French Desserts – Hillary Davis

Hillary Davis‘ has done it again – another gorgeous cookbook spilling over with delectable recipes in her new title, French Desserts. This may be my new favorite from her collection. Hillary’s books are always special, well tested and teeming with unique recipes.

The book itself is striking from its eye-catching cover of the Giant Break-and-Share Cookie, to the photographs of the vibrant French countryside and city markets; it will make you long for a trip across the ocean to experience France in all its glory.

Hélène’s Grandmother’s Rice Pudding Cake Bathed in Caramel, Pumpkin Seed Tuiles, Grand Marnier Mousse, and a stunning Fresh and Dried Fruit Salad in Sweet Basil Syrup are examples of a few of innovative recipes from this title. The classics are here such as Breton Butter Cookies and Chocolate Sables.  Wonderfully helpful are Hillary’s delineation of time committments necessary for making the dishes: Longer, quicker and so forth. 

I have made the Orange Madeleines with Orange Glaze a few times now. They are truly magical because they disappear. Light perfect crumb, incredible flavor and so easy to make. These madeleines are foolproof with Hillary’s great instructions. 

Special thanks to Hillary and her publisher, Gibbs-Smith, for allowing us to share two recipes from French Desserts: the Giant Break-and-Share Cookie from the cover and the Orange Madeleines. Be sure to enter our giveaway post for a chance to win a copy of this wonderful book.

Le Broyé du Poitou (Cover cookie)

In 2004 a group called the La Confrérie de l’Ordre des Chevaliers de la Grand Goule formed to protect and promote the tradition of making of this giant cookie, a specialty of the Poitou-Charentes region of France.

It’s a cookie worth protecting and promoting. Recognizable by its criss-cross pattern made with a fork across the top, and by its great size, it is a communal cookie, brought out for people to share after mass, baptisms, weddings, community dinners, and even inaugurations. Once I heard about it, I had to try to find a recipe. This one is adapted from the official recipe on the Confrérie’s web site. I can’t stop eating it, and I have to admit it may be my favorite cookie of all time. It tastes a lot like shortbread, and is great dipped into tea or with a glass of milk.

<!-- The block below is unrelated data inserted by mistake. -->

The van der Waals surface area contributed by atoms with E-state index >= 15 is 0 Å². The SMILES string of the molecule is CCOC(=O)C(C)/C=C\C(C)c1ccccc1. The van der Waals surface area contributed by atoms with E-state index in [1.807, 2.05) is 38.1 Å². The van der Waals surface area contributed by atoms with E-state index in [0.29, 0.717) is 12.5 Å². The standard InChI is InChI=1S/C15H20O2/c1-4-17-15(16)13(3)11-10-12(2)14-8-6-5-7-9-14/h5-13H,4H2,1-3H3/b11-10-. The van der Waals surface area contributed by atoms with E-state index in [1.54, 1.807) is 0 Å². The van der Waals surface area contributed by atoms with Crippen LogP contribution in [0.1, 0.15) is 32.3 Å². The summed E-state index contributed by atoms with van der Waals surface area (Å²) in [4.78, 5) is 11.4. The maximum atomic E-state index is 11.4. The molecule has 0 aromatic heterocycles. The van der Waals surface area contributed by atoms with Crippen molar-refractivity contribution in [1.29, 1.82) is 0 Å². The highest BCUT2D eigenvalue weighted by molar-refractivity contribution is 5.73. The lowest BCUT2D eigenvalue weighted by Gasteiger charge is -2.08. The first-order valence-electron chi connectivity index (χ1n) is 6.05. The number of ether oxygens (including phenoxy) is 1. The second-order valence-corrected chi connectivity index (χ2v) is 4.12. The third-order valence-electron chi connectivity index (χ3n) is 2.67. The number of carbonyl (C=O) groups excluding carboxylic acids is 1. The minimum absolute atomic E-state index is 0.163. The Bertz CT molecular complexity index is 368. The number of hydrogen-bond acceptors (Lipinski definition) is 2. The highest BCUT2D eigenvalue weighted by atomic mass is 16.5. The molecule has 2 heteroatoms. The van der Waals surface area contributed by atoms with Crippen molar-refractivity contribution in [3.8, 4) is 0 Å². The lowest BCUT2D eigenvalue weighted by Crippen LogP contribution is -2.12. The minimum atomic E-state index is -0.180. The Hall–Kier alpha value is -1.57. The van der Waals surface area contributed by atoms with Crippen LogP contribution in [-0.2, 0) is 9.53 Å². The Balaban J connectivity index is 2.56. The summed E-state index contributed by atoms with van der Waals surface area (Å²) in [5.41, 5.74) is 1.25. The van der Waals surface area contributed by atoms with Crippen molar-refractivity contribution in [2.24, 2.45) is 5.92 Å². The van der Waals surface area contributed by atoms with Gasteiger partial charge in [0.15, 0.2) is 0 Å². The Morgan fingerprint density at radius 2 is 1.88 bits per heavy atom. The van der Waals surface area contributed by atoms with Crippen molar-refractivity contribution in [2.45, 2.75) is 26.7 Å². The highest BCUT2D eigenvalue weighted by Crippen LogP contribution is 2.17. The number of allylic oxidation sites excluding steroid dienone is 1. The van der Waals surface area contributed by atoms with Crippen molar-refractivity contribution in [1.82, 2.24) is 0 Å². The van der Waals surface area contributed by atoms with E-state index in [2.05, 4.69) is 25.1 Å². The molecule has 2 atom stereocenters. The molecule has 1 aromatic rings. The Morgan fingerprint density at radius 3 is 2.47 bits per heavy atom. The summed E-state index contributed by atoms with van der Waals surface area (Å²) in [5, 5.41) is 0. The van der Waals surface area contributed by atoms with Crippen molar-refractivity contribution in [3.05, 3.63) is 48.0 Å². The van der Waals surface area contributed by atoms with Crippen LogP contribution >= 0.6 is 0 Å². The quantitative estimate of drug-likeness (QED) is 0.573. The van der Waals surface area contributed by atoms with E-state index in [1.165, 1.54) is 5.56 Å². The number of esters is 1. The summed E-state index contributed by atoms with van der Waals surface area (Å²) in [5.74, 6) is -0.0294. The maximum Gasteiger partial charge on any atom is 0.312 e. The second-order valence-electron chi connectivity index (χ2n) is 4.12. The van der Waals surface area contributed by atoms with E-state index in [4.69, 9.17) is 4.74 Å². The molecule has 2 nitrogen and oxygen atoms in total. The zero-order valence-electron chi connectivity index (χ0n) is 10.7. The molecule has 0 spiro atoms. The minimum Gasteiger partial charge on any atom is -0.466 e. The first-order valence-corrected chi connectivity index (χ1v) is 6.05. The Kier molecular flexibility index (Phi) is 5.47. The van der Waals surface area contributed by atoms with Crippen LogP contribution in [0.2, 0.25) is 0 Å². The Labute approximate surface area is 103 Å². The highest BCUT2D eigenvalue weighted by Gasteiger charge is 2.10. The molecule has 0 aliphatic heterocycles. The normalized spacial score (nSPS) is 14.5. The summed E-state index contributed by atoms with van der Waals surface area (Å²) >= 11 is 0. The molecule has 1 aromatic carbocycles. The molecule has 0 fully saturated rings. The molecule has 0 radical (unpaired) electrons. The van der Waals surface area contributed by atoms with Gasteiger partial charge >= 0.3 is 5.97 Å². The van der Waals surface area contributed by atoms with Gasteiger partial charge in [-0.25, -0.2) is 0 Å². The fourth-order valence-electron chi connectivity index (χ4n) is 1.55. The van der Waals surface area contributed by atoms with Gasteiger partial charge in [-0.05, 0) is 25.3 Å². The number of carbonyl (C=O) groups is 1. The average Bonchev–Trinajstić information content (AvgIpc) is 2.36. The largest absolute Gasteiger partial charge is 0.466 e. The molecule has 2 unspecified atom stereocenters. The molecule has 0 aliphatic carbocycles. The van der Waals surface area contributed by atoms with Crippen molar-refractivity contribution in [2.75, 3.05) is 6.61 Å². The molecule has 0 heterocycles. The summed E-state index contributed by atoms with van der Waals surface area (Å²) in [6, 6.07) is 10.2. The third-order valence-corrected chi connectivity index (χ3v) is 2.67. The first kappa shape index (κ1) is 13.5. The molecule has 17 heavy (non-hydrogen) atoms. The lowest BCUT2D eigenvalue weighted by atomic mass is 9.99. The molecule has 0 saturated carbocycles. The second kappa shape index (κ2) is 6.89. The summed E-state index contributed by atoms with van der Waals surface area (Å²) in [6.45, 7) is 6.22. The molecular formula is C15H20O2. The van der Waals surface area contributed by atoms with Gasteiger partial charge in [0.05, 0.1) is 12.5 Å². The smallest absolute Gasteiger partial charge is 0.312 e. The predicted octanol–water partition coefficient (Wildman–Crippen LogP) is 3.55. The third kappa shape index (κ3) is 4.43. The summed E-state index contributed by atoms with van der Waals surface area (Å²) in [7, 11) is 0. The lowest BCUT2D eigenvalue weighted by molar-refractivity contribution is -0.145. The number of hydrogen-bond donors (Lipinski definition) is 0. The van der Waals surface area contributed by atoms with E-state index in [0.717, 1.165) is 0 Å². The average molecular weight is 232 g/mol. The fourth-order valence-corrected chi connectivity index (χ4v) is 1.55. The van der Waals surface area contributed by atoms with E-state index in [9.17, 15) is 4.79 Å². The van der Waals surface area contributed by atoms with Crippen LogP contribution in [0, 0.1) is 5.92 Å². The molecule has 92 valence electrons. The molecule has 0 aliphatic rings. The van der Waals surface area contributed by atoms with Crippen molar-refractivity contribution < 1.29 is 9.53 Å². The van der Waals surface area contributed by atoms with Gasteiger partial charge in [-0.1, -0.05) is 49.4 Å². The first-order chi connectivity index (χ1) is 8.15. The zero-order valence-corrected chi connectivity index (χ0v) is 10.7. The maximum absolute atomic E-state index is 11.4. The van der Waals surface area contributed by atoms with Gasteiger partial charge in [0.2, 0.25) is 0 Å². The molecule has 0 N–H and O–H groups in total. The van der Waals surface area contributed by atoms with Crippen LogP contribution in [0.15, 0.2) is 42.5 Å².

3 3⁄4 cups sifted all-purpose flour
1 1⁄4 cups granulated sugar
1⁄2 teaspoon salt
2 sticks plus 2 tablespoons salted chilled butter, cut into small cubes
1 large egg
3 tablespoons dark rum
1 large egg yolk

Preheat the oven to 350 degrees F. Place the flour, sugar, and salt in the bowl of a food processor and pulse 6 times.  Add the butter and process until the mixture is granular in texture. Whisk the egg and rum in a small bowl, add to the food processor, and process just until a ball forms. If it is still too dry to form a ball, add 1 tablespoon of ice water at a time until it comes together into a ball.

Place the dough on a large piece of plastic wrap. Press it down into a circle with the palms of your hands. Transfer to the baking sheet, removing and discarding the plastic wrap, and continue shaping and pressing the disk until it is 1⁄2 inch thick and approximately 10-11 inches across. Pinch all the way around the edges to create a decorative wave pattern. Beat the egg yolk and brush it across the top and down the sides. Drag the tines of a fork from one end to the other several times to create a large crisscross pattern.